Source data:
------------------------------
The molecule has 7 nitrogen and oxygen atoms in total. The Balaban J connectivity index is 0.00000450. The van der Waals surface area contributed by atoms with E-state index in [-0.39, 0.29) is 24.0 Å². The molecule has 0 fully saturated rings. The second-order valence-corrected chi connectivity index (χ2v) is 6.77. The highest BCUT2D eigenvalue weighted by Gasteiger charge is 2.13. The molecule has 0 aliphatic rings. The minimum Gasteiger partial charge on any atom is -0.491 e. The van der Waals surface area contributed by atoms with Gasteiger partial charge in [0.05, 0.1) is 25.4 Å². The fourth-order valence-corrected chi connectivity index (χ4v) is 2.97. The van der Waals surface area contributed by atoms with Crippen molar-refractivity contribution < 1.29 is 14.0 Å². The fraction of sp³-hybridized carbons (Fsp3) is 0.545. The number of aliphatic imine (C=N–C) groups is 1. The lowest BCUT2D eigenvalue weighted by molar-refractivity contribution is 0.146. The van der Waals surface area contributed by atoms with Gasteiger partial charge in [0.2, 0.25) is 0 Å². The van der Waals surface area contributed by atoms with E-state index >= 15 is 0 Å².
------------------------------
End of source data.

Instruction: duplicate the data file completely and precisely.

The molecule has 7 nitrogen and oxygen atoms in total. The Balaban J connectivity index is 0.00000450. The van der Waals surface area contributed by atoms with E-state index in [-0.39, 0.29) is 24.0 Å². The molecule has 0 fully saturated rings. The second-order valence-corrected chi connectivity index (χ2v) is 6.77. The highest BCUT2D eigenvalue weighted by Gasteiger charge is 2.13. The molecule has 0 aliphatic rings. The minimum Gasteiger partial charge on any atom is -0.491 e. The van der Waals surface area contributed by atoms with Gasteiger partial charge in [0.05, 0.1) is 25.4 Å². The fourth-order valence-corrected chi connectivity index (χ4v) is 2.97. The van der Waals surface area contributed by atoms with Crippen molar-refractivity contribution < 1.29 is 14.0 Å². The fraction of sp³-hybridized carbons (Fsp3) is 0.545. The number of aliphatic imine (C=N–C) groups is 1. The lowest BCUT2D eigenvalue weighted by molar-refractivity contribution is 0.146. The van der Waals surface area contributed by atoms with Gasteiger partial charge in [0.2, 0.25) is 0 Å². The van der Waals surface area contributed by atoms with E-state index >= 15 is 0 Å².